Value Added Tax (VAT) is a charge applied to the majority of business transactions involving the transfer of goods and/or services. VAT is applied to (almost) everything that you buy or sell, from raw materials to finished products and services.
Whether limited or not, every business must register for VAT once their turnover exceeds the threshold set by HMRC. Note that this threshold applies to the total turnover, not the profit. In the UK, the current VAT threshold is £85,000 of turnover within any 12-month period. Once the turnover threshold has been met, you are legally required to register your company for VAT within a 30-day period. You do so by completing the VAT1 form , which can be done online.
Standard, reduced and zero-rate VAT
The standard VAT rate of 20% applies to the majority of goods and services, though some benefit from a reduced rate or are exempt entirely. Such items include books, children’s clothes and motorcycle safety gear. Note that even if you only deal in goods and/or services classed as zero-rated for VAT purposes, you still need to register for VAT when you hit the transaction threshold – as well as record and report their sale and purchase. If in doubt, check the full list of VAT rates on different goods and services .
How VAT works in practice
Once you're registered for VAT, your business will pay Value Added Tax on any purchases it makes. This is called input tax. Your business will also charge VAT on all your sales, which is called output tax. As you file your VAT Return – typically every three months – you will include both figures for assessment. If your business receives more money in output tax than it pays as input tax, the difference must be paid to HMRC. If, on the other hand, your business input tax ends up greater than the output tax paid, you will be able to reclaim the difference.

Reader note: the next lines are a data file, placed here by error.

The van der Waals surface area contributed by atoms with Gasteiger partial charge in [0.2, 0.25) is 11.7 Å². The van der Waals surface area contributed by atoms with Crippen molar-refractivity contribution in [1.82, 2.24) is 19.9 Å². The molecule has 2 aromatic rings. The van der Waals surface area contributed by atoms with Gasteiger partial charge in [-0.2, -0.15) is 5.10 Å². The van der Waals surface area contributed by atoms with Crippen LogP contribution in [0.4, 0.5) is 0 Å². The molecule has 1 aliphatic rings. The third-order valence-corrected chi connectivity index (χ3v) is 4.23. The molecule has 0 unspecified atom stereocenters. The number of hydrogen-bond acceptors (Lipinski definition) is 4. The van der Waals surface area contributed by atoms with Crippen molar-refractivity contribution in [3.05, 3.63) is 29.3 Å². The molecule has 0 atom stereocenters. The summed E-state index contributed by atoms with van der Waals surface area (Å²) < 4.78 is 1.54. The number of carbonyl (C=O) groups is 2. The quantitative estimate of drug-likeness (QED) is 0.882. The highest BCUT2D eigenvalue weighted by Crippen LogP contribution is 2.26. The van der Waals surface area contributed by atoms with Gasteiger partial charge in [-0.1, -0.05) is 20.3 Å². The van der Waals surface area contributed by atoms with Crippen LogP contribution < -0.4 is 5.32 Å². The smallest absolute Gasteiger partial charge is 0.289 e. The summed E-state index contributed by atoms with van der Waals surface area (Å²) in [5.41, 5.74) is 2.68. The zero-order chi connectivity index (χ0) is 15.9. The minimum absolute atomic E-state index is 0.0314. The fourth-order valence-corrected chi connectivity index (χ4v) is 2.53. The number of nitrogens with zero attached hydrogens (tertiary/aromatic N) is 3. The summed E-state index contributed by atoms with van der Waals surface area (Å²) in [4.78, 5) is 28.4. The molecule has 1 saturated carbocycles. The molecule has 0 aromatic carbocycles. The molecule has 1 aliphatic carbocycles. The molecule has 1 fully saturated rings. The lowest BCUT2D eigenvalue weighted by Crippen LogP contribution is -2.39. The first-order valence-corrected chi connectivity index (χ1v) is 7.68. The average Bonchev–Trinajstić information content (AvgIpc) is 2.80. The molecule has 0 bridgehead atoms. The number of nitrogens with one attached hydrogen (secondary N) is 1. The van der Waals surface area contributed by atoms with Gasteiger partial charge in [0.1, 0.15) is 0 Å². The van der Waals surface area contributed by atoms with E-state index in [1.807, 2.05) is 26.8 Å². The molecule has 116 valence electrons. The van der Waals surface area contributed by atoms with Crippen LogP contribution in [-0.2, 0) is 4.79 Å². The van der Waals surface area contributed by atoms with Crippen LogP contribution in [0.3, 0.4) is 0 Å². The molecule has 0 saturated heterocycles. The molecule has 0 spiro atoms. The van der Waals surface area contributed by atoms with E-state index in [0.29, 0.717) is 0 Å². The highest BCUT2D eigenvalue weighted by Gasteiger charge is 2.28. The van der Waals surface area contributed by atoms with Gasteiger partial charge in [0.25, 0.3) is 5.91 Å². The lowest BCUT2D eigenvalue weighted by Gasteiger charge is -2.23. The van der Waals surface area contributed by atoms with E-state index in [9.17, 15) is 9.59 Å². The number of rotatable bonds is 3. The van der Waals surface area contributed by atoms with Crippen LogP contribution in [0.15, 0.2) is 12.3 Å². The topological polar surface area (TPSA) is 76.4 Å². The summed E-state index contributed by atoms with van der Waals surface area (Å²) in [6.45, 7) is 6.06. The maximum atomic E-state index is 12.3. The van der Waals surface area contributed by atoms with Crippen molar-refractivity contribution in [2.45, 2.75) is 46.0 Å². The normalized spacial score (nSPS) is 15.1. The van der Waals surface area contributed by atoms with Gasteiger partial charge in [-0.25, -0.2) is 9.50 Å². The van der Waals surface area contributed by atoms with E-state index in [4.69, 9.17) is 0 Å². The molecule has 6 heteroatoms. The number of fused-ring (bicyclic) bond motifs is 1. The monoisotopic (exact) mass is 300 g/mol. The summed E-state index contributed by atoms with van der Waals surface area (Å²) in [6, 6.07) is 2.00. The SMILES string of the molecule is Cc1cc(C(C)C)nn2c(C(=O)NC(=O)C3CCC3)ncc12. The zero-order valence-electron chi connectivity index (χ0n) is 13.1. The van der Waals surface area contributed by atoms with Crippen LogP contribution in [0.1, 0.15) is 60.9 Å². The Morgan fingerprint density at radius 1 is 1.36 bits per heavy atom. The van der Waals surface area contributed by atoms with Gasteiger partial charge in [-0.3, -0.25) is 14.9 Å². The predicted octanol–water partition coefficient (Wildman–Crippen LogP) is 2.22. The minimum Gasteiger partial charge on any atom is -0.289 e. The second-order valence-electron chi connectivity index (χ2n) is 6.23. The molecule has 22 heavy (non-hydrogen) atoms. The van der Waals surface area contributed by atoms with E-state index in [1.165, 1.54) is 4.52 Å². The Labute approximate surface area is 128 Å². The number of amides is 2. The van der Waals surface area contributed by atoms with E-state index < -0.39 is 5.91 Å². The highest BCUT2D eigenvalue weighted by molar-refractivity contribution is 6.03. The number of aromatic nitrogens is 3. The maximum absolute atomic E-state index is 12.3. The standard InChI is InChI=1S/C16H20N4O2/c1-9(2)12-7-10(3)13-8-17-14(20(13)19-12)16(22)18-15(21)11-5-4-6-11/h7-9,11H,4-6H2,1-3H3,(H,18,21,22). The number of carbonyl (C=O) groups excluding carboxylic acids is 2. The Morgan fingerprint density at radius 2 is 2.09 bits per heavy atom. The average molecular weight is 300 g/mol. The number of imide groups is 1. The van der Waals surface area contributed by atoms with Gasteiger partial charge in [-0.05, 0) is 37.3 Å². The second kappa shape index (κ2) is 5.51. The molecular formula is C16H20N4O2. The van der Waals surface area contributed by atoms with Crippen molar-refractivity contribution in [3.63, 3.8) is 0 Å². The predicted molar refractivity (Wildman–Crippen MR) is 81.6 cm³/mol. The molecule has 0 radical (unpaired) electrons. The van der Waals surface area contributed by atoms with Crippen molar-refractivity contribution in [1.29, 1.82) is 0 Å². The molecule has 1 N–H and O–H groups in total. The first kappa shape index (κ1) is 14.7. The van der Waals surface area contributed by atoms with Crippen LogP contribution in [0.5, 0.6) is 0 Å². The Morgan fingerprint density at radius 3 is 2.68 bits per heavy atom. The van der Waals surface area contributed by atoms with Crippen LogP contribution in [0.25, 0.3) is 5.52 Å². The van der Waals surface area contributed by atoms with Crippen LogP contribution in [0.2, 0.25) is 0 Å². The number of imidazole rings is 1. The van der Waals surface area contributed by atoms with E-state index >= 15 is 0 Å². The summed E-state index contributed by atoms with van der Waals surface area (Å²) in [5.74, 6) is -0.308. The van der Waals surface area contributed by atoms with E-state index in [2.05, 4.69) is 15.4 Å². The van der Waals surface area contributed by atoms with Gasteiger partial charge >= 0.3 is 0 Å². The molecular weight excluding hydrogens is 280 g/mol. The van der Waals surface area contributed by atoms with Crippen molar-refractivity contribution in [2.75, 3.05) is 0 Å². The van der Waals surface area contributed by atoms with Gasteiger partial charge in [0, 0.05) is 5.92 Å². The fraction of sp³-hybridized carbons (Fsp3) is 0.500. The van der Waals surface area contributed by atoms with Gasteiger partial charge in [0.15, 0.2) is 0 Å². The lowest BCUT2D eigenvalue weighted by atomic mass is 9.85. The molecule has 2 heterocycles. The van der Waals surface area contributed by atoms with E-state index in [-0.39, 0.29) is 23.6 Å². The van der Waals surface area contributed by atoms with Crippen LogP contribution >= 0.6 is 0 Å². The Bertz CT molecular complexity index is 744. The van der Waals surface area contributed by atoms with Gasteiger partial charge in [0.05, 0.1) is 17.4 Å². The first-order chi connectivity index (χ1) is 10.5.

Keeping VAT Records
Registering for VAT implies some changes to the running of your business and the records you keep. Your ordinary business records should be easy enough to adapt in order to provide the necessary information. Note that you'll need to retain your VAT records for a minimum of six years.
How VAT works for sales
All supplies to VAT-registered customers, regardless of rate, will need to be invoiced for VAT. VAT invoices must show:
- The amount charged
- The VAT rate charged
- Your business' VAT number.
In addition, you will need to retain copies of all VAT invoices issued by your business, and to maintain a separate record detailing all the VAT that your business has charged.
How VAT works for purchases
In order to apply for VAT refunds, you will need a VAT invoice for each purchase. This must show:
- The amount charged
- The rate charged
- The supplier's VAT number
Retain copies of all the VAT invoices you receive, and keep a separate record detailing the amount of input tax you have paid.
Voluntary VAT registration
It is possible to register for VAT voluntarily, i.e. even if your current turnover is below the current threshold. There are various reasons you might want to do this.
First and foremost, charging VAT on the goods and services you provide also allows you to claim input tax refunds on VAT-applicable transactions you make with other companies. This can amount to a significant sum.
From the point of view of your VAT-registered customers, registering your company allows them to reclaim VAT they pay on transactions with you. This makes transactions with your firm more favourable to customers and suppliers than transactions with non-VAT-registered competitors.
Finally, some people may prefer to do business with VAT-registered companies because they see it as a marker of larger, more established businesses. This could be a way to boost your credibility with potential customers.
One downside of registering for VAT is that it will increase your rates for any non-VAT registered customers. You will also incur additional paperwork.